In an intrapreneur’s ideal place of work, all members of a team are treated equally and held accountable in an environment that favors discussion and open discourse. Here are guidelines to move in this direction:

  • Draft a vision statement that captures a spirit of innovation. Encourage creativity. Provide a platform for team members to contribute and offer ideas.
  • Articulate a plan that gives individuals the freedom to experiment and test ideas. Strike a balance in which job duties and responsibilities are carried out as required, but employees are given time to be creative as well. Some companies like 3M allow employees a certain percentage of work time to test new ideas. Create a physical space that is conducive to collaboration and invention. Move away from cubicles, build spaces for discussion and encourage an atmosphere of give and take.
  • Intrapreneurs are eager for responsibility. Today’s intrapreneurs are ready to start work with a bang, take charge, learn as they go if necessary, and assume responsibility for the ideas they promote.

Learning Doesn’t Stop with the First Paycheck

Intrapreneurs are an inquisitive bunch and hope to learn new skills throughout their careers. Provide learning opportunities when you can.

  • Give employees a chance to work with senior level employees in a variety of fields. Exposure to different perspectives enhances the collaborative process between departments and fosters good working relationships.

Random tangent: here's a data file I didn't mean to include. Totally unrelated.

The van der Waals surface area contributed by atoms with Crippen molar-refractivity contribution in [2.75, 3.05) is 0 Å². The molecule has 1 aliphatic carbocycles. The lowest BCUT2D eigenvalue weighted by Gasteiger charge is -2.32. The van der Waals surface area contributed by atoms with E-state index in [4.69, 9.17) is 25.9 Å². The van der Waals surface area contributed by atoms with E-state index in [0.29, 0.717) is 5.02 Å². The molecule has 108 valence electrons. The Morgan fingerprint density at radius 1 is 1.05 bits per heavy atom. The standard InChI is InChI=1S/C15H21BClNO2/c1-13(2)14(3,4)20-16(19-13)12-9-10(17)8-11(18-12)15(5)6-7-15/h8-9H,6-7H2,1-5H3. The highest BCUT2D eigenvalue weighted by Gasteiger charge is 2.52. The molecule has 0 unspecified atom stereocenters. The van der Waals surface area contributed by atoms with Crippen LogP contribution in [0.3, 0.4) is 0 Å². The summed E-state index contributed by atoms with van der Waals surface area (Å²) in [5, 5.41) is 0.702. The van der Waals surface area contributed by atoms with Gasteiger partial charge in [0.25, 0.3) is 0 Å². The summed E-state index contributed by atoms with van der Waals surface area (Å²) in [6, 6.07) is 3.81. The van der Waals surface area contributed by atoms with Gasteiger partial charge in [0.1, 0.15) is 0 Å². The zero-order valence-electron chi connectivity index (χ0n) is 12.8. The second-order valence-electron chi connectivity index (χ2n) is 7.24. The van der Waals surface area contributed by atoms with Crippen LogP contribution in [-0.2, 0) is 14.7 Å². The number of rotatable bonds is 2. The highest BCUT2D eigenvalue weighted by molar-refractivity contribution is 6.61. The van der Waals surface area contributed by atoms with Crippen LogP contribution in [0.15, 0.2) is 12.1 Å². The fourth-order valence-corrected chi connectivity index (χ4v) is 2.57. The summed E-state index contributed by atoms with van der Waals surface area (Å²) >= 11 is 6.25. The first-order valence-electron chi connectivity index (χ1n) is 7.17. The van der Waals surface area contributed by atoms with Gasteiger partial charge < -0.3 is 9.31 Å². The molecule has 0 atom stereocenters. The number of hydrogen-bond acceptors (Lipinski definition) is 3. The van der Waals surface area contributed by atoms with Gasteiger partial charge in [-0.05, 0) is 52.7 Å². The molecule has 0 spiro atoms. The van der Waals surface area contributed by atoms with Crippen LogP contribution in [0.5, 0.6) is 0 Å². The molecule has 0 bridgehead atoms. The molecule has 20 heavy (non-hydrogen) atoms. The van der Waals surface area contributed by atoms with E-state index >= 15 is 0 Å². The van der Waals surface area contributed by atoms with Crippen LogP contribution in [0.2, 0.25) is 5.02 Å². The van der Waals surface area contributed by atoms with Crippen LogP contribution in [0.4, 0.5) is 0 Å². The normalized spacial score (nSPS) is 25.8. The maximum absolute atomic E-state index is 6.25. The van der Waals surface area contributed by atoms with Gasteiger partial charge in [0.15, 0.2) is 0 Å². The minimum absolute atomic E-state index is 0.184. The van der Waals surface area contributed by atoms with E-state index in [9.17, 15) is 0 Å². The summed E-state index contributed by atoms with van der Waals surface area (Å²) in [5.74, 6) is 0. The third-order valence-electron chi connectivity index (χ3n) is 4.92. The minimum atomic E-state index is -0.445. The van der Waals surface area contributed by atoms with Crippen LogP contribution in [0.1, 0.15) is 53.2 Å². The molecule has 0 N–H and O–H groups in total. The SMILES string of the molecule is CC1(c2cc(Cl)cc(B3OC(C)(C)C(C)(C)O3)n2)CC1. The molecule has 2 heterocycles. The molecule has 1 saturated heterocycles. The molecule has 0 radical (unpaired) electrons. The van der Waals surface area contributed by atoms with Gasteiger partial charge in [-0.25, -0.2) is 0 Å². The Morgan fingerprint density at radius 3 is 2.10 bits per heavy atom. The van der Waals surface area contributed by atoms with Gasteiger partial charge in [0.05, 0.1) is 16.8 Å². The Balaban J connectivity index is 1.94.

• Be a coach, know the talents of your hires and help your intrapreneurs learn and develop new skills. According to Woolbridge, many new hires leave a company because mentors were absent to guide and give feedback. Know the career goals of your employees and help them achieve these objectives.
  • The onboarding process needs to be multi-dimensional and include not only job shadowing and exposure to different kinds of employees, but also access to different training media. Millennials are savvy and appreciate cutting -edge technologies that help them learn efficiently and on the go.

Not your Usual 9 to 5

Most of us are familiar with the standard 9 to 5 gig that defined the jobs held by our parents. Intrapreneurs are interested in the kind of flexibility that permits work outside of the normal time frame. Some companies have adopted a “results-only” system that allows an employee the freedom to perform work on his own terms provided a quality product is delivered on schedule.

  • Intrapreneurs appreciate a work/life balance. Millennials, more than any other generation, feel that work does not define who they are. Companies that adopt a “people first” approach have done well in recruiting and retaining top talent.
  • As with any change, flexible workdays should be approached thoughtfully and with incremental steps. Consider forming a focus group to consider options.

The 21st century seems to be ushering in a real era of change. Millennials of a certain character and drive, the intrapreneurs of our times, are requesting that companies reconsider the old order of things and inject a bit of experimentation into the standard work environment. Where an employee is allowed to grow, thrive and create, innovative ideas and products are sure to follow.

Also Read: The Many “Hats” I Wear


Wooldridge, Debbie (2017). A Manager’s Guide to Unleashing the Intrapreneur, Debbie Wooldridge and ttc Innovations, Carlsbad, California.